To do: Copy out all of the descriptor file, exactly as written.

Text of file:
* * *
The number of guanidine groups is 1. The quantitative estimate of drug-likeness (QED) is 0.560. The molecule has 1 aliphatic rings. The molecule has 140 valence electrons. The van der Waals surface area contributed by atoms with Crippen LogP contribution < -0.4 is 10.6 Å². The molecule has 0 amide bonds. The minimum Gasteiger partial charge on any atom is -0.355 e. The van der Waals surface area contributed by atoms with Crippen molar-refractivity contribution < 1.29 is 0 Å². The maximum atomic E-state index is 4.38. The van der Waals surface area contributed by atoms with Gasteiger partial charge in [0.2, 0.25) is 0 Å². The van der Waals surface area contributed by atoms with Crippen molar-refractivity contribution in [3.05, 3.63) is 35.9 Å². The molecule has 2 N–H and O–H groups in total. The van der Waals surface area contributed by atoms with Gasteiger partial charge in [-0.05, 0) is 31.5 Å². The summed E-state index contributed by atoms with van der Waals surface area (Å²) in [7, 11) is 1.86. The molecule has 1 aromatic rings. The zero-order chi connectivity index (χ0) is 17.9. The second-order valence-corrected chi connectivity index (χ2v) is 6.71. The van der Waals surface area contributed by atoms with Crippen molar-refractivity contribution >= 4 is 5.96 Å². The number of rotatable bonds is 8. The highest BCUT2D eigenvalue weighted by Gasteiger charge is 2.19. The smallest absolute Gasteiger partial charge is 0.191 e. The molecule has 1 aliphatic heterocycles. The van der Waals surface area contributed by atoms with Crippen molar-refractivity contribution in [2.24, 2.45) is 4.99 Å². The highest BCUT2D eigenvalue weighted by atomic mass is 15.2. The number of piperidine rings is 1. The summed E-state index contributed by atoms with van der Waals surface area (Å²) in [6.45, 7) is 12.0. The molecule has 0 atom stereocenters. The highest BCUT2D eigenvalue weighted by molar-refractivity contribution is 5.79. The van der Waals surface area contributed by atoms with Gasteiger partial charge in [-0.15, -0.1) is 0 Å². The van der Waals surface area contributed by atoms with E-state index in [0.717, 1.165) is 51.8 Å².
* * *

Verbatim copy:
The number of guanidine groups is 1. The quantitative estimate of drug-likeness (QED) is 0.560. The molecule has 1 aliphatic rings. The molecule has 140 valence electrons. The van der Waals surface area contributed by atoms with Crippen LogP contribution < -0.4 is 10.6 Å². The molecule has 0 amide bonds. The minimum Gasteiger partial charge on any atom is -0.355 e. The van der Waals surface area contributed by atoms with Crippen molar-refractivity contribution < 1.29 is 0 Å². The maximum atomic E-state index is 4.38. The van der Waals surface area contributed by atoms with Gasteiger partial charge in [0.2, 0.25) is 0 Å². The van der Waals surface area contributed by atoms with Crippen molar-refractivity contribution in [3.05, 3.63) is 35.9 Å². The molecule has 2 N–H and O–H groups in total. The van der Waals surface area contributed by atoms with Gasteiger partial charge in [-0.05, 0) is 31.5 Å². The summed E-state index contributed by atoms with van der Waals surface area (Å²) in [7, 11) is 1.86. The molecule has 1 aromatic rings. The zero-order chi connectivity index (χ0) is 17.9. The second-order valence-corrected chi connectivity index (χ2v) is 6.71. The van der Waals surface area contributed by atoms with Crippen molar-refractivity contribution >= 4 is 5.96 Å². The number of rotatable bonds is 8. The highest BCUT2D eigenvalue weighted by Gasteiger charge is 2.19. The smallest absolute Gasteiger partial charge is 0.191 e. The molecule has 1 aliphatic heterocycles. The van der Waals surface area contributed by atoms with Crippen molar-refractivity contribution in [2.24, 2.45) is 4.99 Å². The highest BCUT2D eigenvalue weighted by atomic mass is 15.2. The number of piperidine rings is 1. The summed E-state index contributed by atoms with van der Waals surface area (Å²) in [6.45, 7) is 12.0. The molecule has 0 atom stereocenters. The highest BCUT2D eigenvalue weighted by molar-refractivity contribution is 5.79. The van der Waals surface area contributed by atoms with Gasteiger partial charge in [-0.15, -0.1) is 0 Å². The van der Waals surface area contributed by atoms with E-state index in [0.717, 1.165) is 51.8 Å².